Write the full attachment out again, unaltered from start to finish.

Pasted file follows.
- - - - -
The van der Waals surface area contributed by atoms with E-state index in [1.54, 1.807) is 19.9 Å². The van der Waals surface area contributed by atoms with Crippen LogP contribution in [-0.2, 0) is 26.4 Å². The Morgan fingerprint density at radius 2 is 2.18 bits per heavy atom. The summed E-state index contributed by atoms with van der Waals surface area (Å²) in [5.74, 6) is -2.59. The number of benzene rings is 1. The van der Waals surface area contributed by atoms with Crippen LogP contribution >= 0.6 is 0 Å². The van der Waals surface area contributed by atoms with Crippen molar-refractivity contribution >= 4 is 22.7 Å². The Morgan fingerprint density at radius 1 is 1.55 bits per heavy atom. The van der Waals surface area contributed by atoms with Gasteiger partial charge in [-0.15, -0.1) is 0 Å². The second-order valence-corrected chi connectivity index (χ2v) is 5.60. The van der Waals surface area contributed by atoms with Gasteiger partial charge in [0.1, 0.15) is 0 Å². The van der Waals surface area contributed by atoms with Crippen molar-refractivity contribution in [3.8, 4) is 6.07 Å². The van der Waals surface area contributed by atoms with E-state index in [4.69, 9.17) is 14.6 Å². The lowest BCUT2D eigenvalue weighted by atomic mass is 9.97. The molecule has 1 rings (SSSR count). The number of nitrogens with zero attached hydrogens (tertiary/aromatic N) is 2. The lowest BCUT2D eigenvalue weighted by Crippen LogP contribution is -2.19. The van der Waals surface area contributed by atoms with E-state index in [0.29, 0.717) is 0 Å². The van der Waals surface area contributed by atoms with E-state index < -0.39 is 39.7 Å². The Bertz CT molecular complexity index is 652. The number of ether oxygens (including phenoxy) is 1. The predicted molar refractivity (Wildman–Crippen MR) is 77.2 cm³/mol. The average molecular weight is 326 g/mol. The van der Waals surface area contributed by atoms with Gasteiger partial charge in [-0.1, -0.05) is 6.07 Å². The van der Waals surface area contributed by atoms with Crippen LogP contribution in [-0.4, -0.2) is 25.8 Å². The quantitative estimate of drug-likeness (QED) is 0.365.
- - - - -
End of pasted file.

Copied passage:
The van der Waals surface area contributed by atoms with E-state index in [1.54, 1.807) is 19.9 Å². The van der Waals surface area contributed by atoms with Crippen LogP contribution in [-0.2, 0) is 26.4 Å². The Morgan fingerprint density at radius 2 is 2.18 bits per heavy atom. The summed E-state index contributed by atoms with van der Waals surface area (Å²) in [5.74, 6) is -2.59. The number of benzene rings is 1. The van der Waals surface area contributed by atoms with Crippen LogP contribution >= 0.6 is 0 Å². The van der Waals surface area contributed by atoms with Crippen molar-refractivity contribution >= 4 is 22.7 Å². The Morgan fingerprint density at radius 1 is 1.55 bits per heavy atom. The van der Waals surface area contributed by atoms with Gasteiger partial charge in [-0.15, -0.1) is 0 Å². The second-order valence-corrected chi connectivity index (χ2v) is 5.60. The van der Waals surface area contributed by atoms with Gasteiger partial charge in [0.1, 0.15) is 0 Å². The van der Waals surface area contributed by atoms with Crippen molar-refractivity contribution in [3.8, 4) is 6.07 Å². The van der Waals surface area contributed by atoms with E-state index in [4.69, 9.17) is 14.6 Å². The lowest BCUT2D eigenvalue weighted by atomic mass is 9.97. The molecule has 1 rings (SSSR count). The number of nitrogens with zero attached hydrogens (tertiary/aromatic N) is 2. The lowest BCUT2D eigenvalue weighted by Crippen LogP contribution is -2.19. The van der Waals surface area contributed by atoms with E-state index in [0.29, 0.717) is 0 Å². The van der Waals surface area contributed by atoms with E-state index < -0.39 is 39.7 Å². The Bertz CT molecular complexity index is 652. The number of ether oxygens (including phenoxy) is 1. The predicted molar refractivity (Wildman–Crippen MR) is 77.2 cm³/mol. The average molecular weight is 326 g/mol. The van der Waals surface area contributed by atoms with Gasteiger partial charge in [-0.1, -0.05) is 6.07 Å². The van der Waals surface area contributed by atoms with Crippen LogP contribution in [-0.4, -0.2) is 25.8 Å². The quantitative estimate of drug-likeness (QED) is 0.365.